Yikes! I spent much of my education in private Christian schools and homeschooled…and no, the curriculum was not an even-handed presentation of the two perspectives…and yes, I used several of the most well-known, respected, and popular Christian curriculums.
Evolution is presented, but only in order to be refuted by Creationism. Evolution is never considered a viable option for the believing student within these curriculums. If a Christian curriculum really wants to convince me they are being even-handed, let an evolutionist write the part on evolution and a creationist on creation and then let each write a rebuttal to the other and let the students make up their own minds.
One statement he made that kind of blew me away (in a good way) regards the anthropic principle (the universe’s seeming fine tuning to man’s existence), “Consider this: What would happen if all the saltwater systems were removed from our earth? In time, we would die. What if all the freshwater sources were removed? The answer is the same. What if all the animals were removed or if all the insects were gone or if all the plant life disappeared? Again, we would eventually die. Now think about this: What if humans and only humans were removed from the planet Everything would continue. The ecology is perfect. The system would sustain itself without us.” I don’t find this particularly convincing evidence for the anthropic principle – but it is fascinating to me that so many variables (many beyond those he lists) could result in the death of life on the world – but the removal of earth’s ruling class (humans) would not result in any such detriment (in fact, we could say things would probably get exponentially better for the planet).
I should not that while I have taken Gallups to task at various points for failing to offer up legitimate counter-arguments from atheist/agnostic proponents, it does appear at many junctures that he attempts to do just that – quoting from an evolutionary author to prove his point but then adding, “To be fair…” and explaining how the individual would explain his material to support rather than contradict evolution and so on.
Finally, I’m going to skip to the end a bit, and just remove that the End Times section is especially frightening to me. He again centers his argument around the reconstituted nation of Israel and then also throws in a list of nations (including Iraq and Libya among others) that will be part of this end time scenario. This sort of specific prediction and claiming of the end times has always concerned me. Gallups acknowledges that Christians have believed in every generation that the end was coming during their lifetime – but Gallups still insists that this generation is different – that now conditions are right. I believe Jesus could come back any time – maybe today, but maybe ten thousand years from now. I think making predictions like this (even without a date) opens Christians up to unnecessary criticism.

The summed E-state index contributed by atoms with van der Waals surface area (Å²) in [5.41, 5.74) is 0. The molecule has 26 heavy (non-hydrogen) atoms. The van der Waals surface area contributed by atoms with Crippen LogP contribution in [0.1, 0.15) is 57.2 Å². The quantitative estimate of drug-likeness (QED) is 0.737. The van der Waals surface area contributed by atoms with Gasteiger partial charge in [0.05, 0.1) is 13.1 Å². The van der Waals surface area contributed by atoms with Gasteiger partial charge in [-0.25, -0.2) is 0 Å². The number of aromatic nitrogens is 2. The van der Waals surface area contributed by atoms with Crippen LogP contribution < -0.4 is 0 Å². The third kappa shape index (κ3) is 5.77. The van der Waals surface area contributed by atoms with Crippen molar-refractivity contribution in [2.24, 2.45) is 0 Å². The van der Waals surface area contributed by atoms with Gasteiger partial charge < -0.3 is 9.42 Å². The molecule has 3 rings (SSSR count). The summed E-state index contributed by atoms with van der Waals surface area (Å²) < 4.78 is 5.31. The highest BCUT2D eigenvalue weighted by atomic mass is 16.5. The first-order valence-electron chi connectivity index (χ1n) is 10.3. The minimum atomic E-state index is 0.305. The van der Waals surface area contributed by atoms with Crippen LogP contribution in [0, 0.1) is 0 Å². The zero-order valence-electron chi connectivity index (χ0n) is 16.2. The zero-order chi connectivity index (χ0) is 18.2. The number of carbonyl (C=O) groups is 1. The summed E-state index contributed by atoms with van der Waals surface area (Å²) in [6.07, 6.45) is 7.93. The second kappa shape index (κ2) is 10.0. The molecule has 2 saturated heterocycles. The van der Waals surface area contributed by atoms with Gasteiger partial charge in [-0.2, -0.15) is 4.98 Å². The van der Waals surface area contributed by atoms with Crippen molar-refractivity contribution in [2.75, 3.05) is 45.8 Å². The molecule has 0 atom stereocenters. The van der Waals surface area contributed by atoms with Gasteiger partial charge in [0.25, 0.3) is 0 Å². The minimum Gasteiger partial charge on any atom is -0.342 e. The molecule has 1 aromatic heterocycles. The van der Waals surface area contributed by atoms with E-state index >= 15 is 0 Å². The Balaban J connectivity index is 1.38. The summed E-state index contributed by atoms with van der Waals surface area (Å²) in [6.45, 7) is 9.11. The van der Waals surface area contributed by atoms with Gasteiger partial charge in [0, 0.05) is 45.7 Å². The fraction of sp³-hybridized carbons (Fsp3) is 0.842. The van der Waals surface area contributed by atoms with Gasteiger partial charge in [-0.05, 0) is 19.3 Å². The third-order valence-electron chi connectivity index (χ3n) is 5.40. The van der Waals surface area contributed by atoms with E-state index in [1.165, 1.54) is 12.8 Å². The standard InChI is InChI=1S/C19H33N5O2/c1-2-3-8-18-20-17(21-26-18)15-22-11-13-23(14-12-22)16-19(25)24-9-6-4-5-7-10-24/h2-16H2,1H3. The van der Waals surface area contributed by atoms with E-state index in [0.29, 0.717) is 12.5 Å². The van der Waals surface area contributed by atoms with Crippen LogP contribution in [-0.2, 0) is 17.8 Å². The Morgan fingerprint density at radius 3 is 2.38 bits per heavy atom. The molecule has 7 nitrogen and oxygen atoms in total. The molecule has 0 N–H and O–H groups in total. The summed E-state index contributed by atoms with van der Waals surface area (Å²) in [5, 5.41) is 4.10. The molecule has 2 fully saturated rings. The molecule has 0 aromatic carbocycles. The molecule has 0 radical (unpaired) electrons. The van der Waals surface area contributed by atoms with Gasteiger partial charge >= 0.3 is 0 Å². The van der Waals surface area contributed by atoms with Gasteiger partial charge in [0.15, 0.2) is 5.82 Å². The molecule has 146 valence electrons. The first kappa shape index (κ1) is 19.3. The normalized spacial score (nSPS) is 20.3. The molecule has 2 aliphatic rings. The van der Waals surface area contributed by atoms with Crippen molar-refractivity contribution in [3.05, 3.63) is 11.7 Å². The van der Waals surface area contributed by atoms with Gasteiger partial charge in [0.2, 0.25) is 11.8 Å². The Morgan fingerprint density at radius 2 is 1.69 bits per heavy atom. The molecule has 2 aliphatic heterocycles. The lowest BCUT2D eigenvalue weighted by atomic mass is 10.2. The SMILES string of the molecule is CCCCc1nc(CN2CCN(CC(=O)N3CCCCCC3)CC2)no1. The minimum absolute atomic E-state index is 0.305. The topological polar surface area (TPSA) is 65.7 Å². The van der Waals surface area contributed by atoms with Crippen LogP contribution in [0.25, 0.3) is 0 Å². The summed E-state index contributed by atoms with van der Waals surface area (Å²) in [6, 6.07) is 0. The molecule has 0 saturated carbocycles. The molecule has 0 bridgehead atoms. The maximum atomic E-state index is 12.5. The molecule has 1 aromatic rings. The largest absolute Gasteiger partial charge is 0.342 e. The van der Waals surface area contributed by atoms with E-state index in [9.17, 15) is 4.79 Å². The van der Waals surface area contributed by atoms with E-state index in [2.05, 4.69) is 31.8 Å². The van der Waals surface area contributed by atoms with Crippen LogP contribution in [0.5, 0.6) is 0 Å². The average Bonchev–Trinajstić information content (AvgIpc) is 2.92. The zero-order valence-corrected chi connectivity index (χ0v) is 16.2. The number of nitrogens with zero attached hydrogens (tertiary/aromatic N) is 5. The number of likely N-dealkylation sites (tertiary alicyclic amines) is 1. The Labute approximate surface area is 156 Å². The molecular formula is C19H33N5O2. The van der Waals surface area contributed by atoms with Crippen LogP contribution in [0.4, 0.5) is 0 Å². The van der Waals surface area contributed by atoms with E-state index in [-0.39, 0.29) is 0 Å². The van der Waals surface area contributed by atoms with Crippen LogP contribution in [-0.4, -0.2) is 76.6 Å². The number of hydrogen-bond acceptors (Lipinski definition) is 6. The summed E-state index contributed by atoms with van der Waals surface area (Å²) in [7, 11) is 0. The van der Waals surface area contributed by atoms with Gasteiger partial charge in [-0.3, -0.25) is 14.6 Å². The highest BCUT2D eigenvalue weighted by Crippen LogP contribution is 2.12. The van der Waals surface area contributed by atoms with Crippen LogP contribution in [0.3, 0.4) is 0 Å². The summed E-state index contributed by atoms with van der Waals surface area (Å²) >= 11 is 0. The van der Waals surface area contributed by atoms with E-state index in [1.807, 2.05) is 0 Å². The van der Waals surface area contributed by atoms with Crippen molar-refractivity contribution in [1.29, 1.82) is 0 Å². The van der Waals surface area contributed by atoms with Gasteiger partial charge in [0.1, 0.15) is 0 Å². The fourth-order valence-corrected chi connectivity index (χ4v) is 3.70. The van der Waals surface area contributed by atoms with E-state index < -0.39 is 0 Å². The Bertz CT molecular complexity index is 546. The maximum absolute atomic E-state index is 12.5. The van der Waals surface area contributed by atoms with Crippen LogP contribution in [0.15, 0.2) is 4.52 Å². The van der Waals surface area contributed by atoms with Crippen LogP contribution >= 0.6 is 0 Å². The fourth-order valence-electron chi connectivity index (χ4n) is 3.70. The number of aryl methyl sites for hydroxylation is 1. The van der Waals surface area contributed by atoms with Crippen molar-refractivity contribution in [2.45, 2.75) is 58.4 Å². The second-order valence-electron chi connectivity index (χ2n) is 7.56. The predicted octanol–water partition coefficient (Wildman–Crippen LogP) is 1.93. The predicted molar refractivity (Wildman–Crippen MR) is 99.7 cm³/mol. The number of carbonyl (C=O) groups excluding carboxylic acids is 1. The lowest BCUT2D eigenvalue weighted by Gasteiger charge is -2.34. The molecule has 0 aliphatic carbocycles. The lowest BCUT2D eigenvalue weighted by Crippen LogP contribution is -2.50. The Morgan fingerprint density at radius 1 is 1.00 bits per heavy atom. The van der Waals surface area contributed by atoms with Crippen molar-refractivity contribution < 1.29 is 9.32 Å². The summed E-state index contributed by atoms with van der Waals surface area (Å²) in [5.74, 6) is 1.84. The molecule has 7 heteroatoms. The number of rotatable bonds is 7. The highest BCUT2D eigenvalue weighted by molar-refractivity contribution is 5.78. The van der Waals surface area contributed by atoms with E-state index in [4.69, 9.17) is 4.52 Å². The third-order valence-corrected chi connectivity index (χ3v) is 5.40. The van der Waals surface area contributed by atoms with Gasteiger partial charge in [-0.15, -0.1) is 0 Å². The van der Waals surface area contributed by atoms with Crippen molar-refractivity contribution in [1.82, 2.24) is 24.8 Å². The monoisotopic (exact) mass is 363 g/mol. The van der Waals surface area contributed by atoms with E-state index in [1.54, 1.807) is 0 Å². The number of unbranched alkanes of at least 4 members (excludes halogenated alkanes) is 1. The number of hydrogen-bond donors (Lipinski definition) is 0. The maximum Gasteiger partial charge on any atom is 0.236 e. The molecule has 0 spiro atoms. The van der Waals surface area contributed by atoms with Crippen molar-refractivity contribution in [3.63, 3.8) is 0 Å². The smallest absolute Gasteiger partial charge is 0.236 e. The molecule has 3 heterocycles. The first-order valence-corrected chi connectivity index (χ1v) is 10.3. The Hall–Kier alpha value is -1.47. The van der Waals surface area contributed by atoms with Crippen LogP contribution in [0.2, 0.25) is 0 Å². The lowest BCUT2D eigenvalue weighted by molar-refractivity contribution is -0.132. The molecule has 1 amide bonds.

To summarize/conclude – the book has a number of interesting facets, it attempts something which should be done (a common man’s approach to apologetics) but it fails in the fairness of its presentation at some junctures and rests upon unstable premises at other junctures. Finally, and I didn’t mention this before, the book is almost completely lacking in footnotes or bibliography. I understand this was written for the common man, and probably end-notes would make more sense so that the reader doesn’t feel overwhelmed – but the number of claims made without any substantive proof (even though I know from reading elsewhere, that Gallups is correct in at least some of these) scares the dickens (Charles Dickens? What are you doing in there?) out of me.
I returned the book to Amazon for a refund. I wanted to like it and at times I did – but overall, I just couldn’t sell it to myself. Sorry.
sorry, I’m not a KJV-only advocate. I am a KJV advocate in the sense that I think it is a worthwhile translation to read alongside other translations…and I have spent some significant time in both the KJV and NKJV.↩
[Okay, this is really only like 25% movie review, 75% my hypothesizing about systemic ills that cause significantly societal dysfunction]
Margin Call is a 2011 film with an a great ensemble cast that includes Kevin Spacey, Paul Bettany, Jeremy Irons, Zachary Quinto, Simon Baker, Demi Moore, Stanley Tucci, and Aasif Mandvi amongst others. It provides an “inside look” at a Wall Street finances firm during the 2008 financial crisis – albeit a fictional one.
The film contains no violence or nudity, it does, however, include a boatload of profanity – including religious…and I mean pervasive profanity.
If you are looking for a film that helps explain what happened in 2008 and perhaps one that will rile you up a bit, this is a good film to select – though it is too nuanced to be the sort of rage flick that allows us to direct all our hatred towards abominably evil characters – for that you’ll have to look to Uwe Boll’s controversial and simplistic film Assault on Wall Street (2013, R).
Margin Call does demonstrate the greed and dishonesty which allowed the collapse to occur. It also highlights the way in which extremely intelligent individuals have been leaving jobs which are highly productive for society (e.g. engineering space craft and bridges) to these financial trading careers which have questionable value for society. It manages to enrage us with the “golden parachutes” many of the “higher-ups” secure for themselves even as they cut their employees off at the knees and leave the common man holding the bag and towards the end John Tuld (Jeremy Irons) characters highlights that the 2008 crash is not a one-time occurrence, but something which has been occurring with great regularity throughout history – and yet has not been stopped and is not being stopped now.